Wednesday, 25 April 2018

Mary Lou, Sinn Fein and the 'L' word

Michelle O'Neill TD , Rev David Latimer, Declan Kearney MLA,
Mary Lou McDonald TD and Elisha McCallion MP
On Monday the Sinn Fein president Mary Lou McDonald used the term 'Derry or Londonderry' after a meeting with some young people in Londonderry.  The meeting had been organised by Rev David Latimer, minister of First Derry Presbyterian Church.  

His role in the visit was not surprising in view of what he described as his 'unbelievable relationship' with his close friend, the late Martin McGuinness.  That relationship found expression in Mr Latimer's seminal role in the Martin McGuinness campaign for the presidency of the Republic of Ireland.  It was Mr Latimer's speech at a Sinn Fein ard fheis which encouraged the Independent TD Finian McGrath to sign McGuinness's nomination papers for the presidency and when Sinn Fein held a rally in the Bogside, before McGuinness embarked on the presidential campaign, Mr Latimer appeared in the platform party.

This visit seems to have been part of the Sinn Fein programme of 'unionist outreach' which they claim is directed towards 'national reconciliation'.  That means their strategy of convincing unionists to support a 'new Ireland', in other words a 'united Ireland'.

However that campaign has never really gained much traction.  They have been working on it for more than a decade and it was back in 2007 that they published their 'Charter for Unionist Engagement'.  The programme was fronted at one time by Alex Maskey and at another time by Martina Anderso but neither of them had the necessary skills to present plausible case.  More recently Sinn Fein have turned to their national chairman Declan Kearney, who is in the picture behind David Latimer and is a more polished performer.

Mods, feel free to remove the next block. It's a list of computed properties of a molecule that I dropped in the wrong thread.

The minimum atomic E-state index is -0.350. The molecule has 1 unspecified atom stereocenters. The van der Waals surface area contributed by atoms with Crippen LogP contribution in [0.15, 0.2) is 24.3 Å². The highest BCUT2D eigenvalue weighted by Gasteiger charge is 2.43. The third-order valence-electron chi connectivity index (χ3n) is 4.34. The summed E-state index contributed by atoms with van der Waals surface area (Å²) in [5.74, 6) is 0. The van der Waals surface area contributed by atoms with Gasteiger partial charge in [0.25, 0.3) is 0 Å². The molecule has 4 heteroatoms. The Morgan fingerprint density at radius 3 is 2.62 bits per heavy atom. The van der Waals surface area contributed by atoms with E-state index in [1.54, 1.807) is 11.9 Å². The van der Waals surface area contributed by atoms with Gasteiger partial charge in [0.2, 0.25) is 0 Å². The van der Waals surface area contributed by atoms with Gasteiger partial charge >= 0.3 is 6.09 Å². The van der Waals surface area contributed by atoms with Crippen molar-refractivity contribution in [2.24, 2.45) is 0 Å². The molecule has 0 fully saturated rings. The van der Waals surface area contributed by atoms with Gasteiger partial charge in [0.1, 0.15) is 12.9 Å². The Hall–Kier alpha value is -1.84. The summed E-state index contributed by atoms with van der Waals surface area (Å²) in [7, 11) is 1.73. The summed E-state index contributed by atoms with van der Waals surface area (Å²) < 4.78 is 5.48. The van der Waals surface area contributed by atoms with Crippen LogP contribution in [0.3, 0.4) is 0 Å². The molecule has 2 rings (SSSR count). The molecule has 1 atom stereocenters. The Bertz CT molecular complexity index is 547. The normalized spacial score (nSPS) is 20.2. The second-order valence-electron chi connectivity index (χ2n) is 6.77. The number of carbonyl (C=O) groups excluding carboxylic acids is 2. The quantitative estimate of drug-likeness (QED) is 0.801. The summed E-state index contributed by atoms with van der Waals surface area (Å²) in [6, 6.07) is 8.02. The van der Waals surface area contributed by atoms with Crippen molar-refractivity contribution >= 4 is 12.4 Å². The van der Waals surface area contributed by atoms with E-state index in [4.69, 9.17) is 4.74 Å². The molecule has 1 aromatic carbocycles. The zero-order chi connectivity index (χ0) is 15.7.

The insincerity of the Sinn Fein outreach programme was illustrated in February this year when Alex Maskey tweeted about Northern Ireland being 'a putrid little statelet'.

This outreach programme is part of Sinn Fein's wider political strategy and the visit to First Derry Presbyterian Church has come at an appropriate time for a party that wants to improve its image in the Republic.  Recently Leo Varadker described Sinn Fein as a 'sectarian' party and that must have stung Mary Lou.  She is also trying to deal with the aftermath of the Barry McElduff tweet, which was then retweeted by Mairtin O Muilleoir, and the equally offensive tweet by a Sinn Fein senator about a man who was murdered by the IRA.  The visit to Londonderry and the subsequent media coverage will be of some use in addressing those difficulties .Indeed some elements of the media, the more gullible elements, have been almost gushing in their reporting of the way in which the Sinn Fein leader used the word Londonderry.  

Nevertheless the Sinn Fein programme of 'unionist outreach' is something which unionists would do well to note and reflect on.  It is limited but there may be more of it going on than most unionists realise.


  1. All fair comment, Nelson. But if Mary-Lou is going to refer to Derry/Londonderry, may you could respond with Londonderry/Derry.

    I don't know if you remember how Terence O'Neill used to refer to the city : LONDONdry, in, of course, an Eton accent.

    1. You're right about O'Neill. The Eton accent was a serious disadvantage especially as it was a constant reminder of a privileged upbringing, far removed from Ahogill. As regards the name of the city, I don't expect this to become the standard for Sinn Fein politicians. Neither do I expect that they will resort to North of Ireland/Northern Ireland. Usage is often determined by setting and so in the case of Newtownards I will generally say Newtownards, certainly in a formal setting, and sometimes in conversation refer to Ards. Likewise with Londonderry. As regards the Derry/Londonderry or Londonderry/Derry, it does become something of a mouthful and sounds rather artificial as well.


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